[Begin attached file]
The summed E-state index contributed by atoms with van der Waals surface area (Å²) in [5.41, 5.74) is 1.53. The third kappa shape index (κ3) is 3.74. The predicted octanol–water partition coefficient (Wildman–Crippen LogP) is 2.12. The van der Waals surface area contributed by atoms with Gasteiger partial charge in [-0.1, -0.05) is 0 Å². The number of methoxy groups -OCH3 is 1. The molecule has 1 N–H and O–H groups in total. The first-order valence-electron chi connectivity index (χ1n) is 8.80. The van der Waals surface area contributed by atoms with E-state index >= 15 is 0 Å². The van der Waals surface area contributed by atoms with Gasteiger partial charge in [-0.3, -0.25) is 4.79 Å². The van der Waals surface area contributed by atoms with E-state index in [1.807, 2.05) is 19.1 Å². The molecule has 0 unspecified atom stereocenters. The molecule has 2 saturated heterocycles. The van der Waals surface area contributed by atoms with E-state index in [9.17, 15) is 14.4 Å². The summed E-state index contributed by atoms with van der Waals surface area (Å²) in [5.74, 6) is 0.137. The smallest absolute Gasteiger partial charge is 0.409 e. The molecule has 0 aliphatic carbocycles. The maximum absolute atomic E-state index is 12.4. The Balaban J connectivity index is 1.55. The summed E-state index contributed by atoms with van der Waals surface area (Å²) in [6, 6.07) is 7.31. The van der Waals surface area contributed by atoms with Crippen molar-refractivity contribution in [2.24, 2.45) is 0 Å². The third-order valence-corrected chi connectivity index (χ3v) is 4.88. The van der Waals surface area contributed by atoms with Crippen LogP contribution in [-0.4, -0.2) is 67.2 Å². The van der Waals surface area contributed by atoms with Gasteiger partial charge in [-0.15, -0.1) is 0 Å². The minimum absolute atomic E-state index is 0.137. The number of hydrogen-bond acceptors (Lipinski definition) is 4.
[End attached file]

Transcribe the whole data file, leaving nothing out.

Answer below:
The summed E-state index contributed by atoms with van der Waals surface area (Å²) in [5.41, 5.74) is 1.53. The third kappa shape index (κ3) is 3.74. The predicted octanol–water partition coefficient (Wildman–Crippen LogP) is 2.12. The van der Waals surface area contributed by atoms with Gasteiger partial charge in [-0.1, -0.05) is 0 Å². The number of methoxy groups -OCH3 is 1. The molecule has 1 N–H and O–H groups in total. The first-order valence-electron chi connectivity index (χ1n) is 8.80. The van der Waals surface area contributed by atoms with E-state index >= 15 is 0 Å². The van der Waals surface area contributed by atoms with Gasteiger partial charge in [-0.3, -0.25) is 4.79 Å². The van der Waals surface area contributed by atoms with E-state index in [1.807, 2.05) is 19.1 Å². The molecule has 0 unspecified atom stereocenters. The molecule has 2 saturated heterocycles. The van der Waals surface area contributed by atoms with E-state index in [9.17, 15) is 14.4 Å². The summed E-state index contributed by atoms with van der Waals surface area (Å²) in [5.74, 6) is 0.137. The smallest absolute Gasteiger partial charge is 0.409 e. The molecule has 0 aliphatic carbocycles. The maximum absolute atomic E-state index is 12.4. The Balaban J connectivity index is 1.55. The summed E-state index contributed by atoms with van der Waals surface area (Å²) in [6, 6.07) is 7.31. The van der Waals surface area contributed by atoms with Crippen molar-refractivity contribution in [2.24, 2.45) is 0 Å². The third-order valence-corrected chi connectivity index (χ3v) is 4.88. The van der Waals surface area contributed by atoms with Crippen LogP contribution in [-0.4, -0.2) is 67.2 Å². The van der Waals surface area contributed by atoms with Gasteiger partial charge in [-0.15, -0.1) is 0 Å². The minimum absolute atomic E-state index is 0.137. The number of hydrogen-bond acceptors (Lipinski definition) is 4.